In order to have constant access to new designs I had to open up this facility to work with new designers when this growth is achieved. With most of our designs being done in house at the moment, this is really something that will be built on in the future and something that could potentially be very exciting for the collaborations we come up with.
As a company, you seem to put a strong emphasis on social change and responsibility through the production of your clothes. Is this something that Fresh Cuts feels very strongly about?
It’s something I feel strongly about and definitely something I think we should all at least think about! Some clothes now are just becoming disposable, you buy them and throw them out after two washes. It’s great to get a t-shirt for €3, but you need to ask yourself at what cost was this made. I put a lot of effort into the fabrics and the process in which the clothing is made and where I source our products. At the end of the day, some people will appreciate this and some won’t unfortunately.
How would you describe Fresh Cut’s latest range?
The line has grown considerably since it launched last Christmas. From the first run of limited edition tee’s to the introduction of the Eco-Cuts range, I still try to keep things simple and in tune with the brand.
With our new line I really think it’s the quality of the garments that stands out. The materials and processes used to make them make for an incredible feel. This coupled with our exciting designs and unique colours makes for a really exciting line that shouldn’t be missed. It’s something you won’t find any other Irish brand offering at the moment.
Recently you joined forces with the National Centre for Youth Mental Health, Headstrong. Do you plan on working with other charities in the future?
Yes, 100%. I think if you are in a position to help out in some way, big or small, you should. We had a great response from the Headstrong campaign and raised over €1000 for the charity along with some vital awareness regarding mental health in Ireland.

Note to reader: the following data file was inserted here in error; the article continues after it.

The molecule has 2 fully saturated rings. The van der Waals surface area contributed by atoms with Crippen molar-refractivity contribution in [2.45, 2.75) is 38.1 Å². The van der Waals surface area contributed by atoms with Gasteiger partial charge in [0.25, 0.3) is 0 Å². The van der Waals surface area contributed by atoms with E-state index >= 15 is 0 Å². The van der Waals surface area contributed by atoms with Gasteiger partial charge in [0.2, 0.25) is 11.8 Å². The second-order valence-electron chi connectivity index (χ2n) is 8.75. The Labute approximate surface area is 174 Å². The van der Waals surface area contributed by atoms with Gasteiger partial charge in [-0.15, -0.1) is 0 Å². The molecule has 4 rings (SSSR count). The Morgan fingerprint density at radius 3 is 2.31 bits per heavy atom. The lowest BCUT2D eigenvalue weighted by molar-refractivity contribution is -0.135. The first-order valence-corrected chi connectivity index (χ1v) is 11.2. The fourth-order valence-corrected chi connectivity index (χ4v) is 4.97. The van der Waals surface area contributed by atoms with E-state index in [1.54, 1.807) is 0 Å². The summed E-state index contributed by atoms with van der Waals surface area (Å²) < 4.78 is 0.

I had plans to do one more before the year was out, but as mentioned in the challenges I faced, time and money got in the way of this. I put my own money into the charity tees and it does put a bit of a financial strain on the business, so I wasn’t able to get it worked out before Christmas. However come the new year I hope to do another one for an equally worthy cause that I would be passionate about.
What can we expect from Fresh Cuts over the next few months?
Having just launched the new line it is full steam ahead until Christmas. Along with our online store, I have a big presence on the Dublin Market scene. I pop up in various markets throughout the city, but you can catch me in The Designer Mart in Cows Lane every Saturday, Smithfield Market Fair and I will be trading in the I Believe in Christmas market in the IFSC from the 26th November right up until the 23rd of December.
Early next year I am hoping to get a permanent location in town and am currently working out the details on this, so fingers crossed. This will be the next big step for the company and I see it as a huge move forward with the business.